Do you be mad at you?

Speaker 2 (21:47):
Especially? My thing is this, Especially if you're somebody who
supported her, and you know you you were actually scared
praying for her, you know, trying to reach out, utilizing
your platforms to speak up for her, and then you
find this out, you have no right. You have every right,
I mean to be disappointed, you know, and to say

(22:08):
that you know what she did was wrong because you
actually supported the person. But those of you who were
just wanted to say I told you and I ain't
never believe that anyway, and just want to ask you
to the fire, like your opinion doesn't really matter, you
know what I'm saying, because the reality is you never
support her anyway, So she doesn't care about or nobody

(22:29):
should care about what you think about somebody when you
never supported them. If you supported Carli, you didn't support
You supported a woman you didn't know, Carley. You know
what I'm saying. You supported a black woman that you
felt was in need, that life was in jeopardy, and
that's something that you would probably do every time, and
you should do every time. So to put it all

(22:51):
on Carly, it's like, no, I supported a woman, a
black woman, who I thought was abducted, and there was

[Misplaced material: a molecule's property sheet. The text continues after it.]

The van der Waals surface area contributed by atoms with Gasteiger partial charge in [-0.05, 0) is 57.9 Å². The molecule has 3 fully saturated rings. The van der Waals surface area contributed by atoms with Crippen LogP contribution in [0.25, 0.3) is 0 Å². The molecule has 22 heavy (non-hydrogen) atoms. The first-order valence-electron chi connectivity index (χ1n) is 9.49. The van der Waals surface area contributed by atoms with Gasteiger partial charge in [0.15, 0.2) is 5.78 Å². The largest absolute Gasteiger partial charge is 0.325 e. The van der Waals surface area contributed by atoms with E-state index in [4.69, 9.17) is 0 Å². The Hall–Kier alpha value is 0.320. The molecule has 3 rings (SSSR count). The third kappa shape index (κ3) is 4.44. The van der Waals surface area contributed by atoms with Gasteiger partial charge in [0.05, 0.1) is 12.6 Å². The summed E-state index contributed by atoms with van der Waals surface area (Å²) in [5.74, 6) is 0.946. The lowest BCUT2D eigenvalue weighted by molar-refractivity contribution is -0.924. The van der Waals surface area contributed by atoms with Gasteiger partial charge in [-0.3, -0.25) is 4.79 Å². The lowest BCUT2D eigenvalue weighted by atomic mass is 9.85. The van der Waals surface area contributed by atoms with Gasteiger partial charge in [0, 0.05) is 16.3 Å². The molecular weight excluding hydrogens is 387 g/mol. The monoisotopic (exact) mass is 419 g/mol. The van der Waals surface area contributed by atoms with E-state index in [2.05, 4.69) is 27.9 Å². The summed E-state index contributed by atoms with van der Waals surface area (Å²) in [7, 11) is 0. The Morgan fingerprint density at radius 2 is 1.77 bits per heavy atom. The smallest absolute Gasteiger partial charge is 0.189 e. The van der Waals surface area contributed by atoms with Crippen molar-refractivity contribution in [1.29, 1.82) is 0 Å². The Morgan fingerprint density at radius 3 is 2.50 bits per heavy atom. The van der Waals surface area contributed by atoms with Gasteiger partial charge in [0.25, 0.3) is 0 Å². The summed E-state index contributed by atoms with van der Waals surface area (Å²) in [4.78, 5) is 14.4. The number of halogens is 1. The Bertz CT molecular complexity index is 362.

no evidence that that time that suggested anything else, you know,
So what I did was utilize my voice platform whatever
I had to amplify that. And I'm not going to
be angry about that. I'm not going to you know,
I'm not even gonna let her take my joy or

(23:13):
take because it just shows me the individual I am,
you know, it shows my own character. So I can't focus.
I wish her the best. I hope, you know, whatever
help she needs, she receives it. You know, whatever time
she has, she reflects. It reflects on what's going on here.
And you know, and if what they say is true,
then you know, at some point this needs to be

(23:35):
some level accountability. But it's not my job to say
what that is. But I think we have to definitely
make sure that people know that we can't play with
serious things like this. This is not one of those things.

Speaker 3 (23:50):
So I could have stayed on those topics. I mean,
like I said, I have so much more to talk about.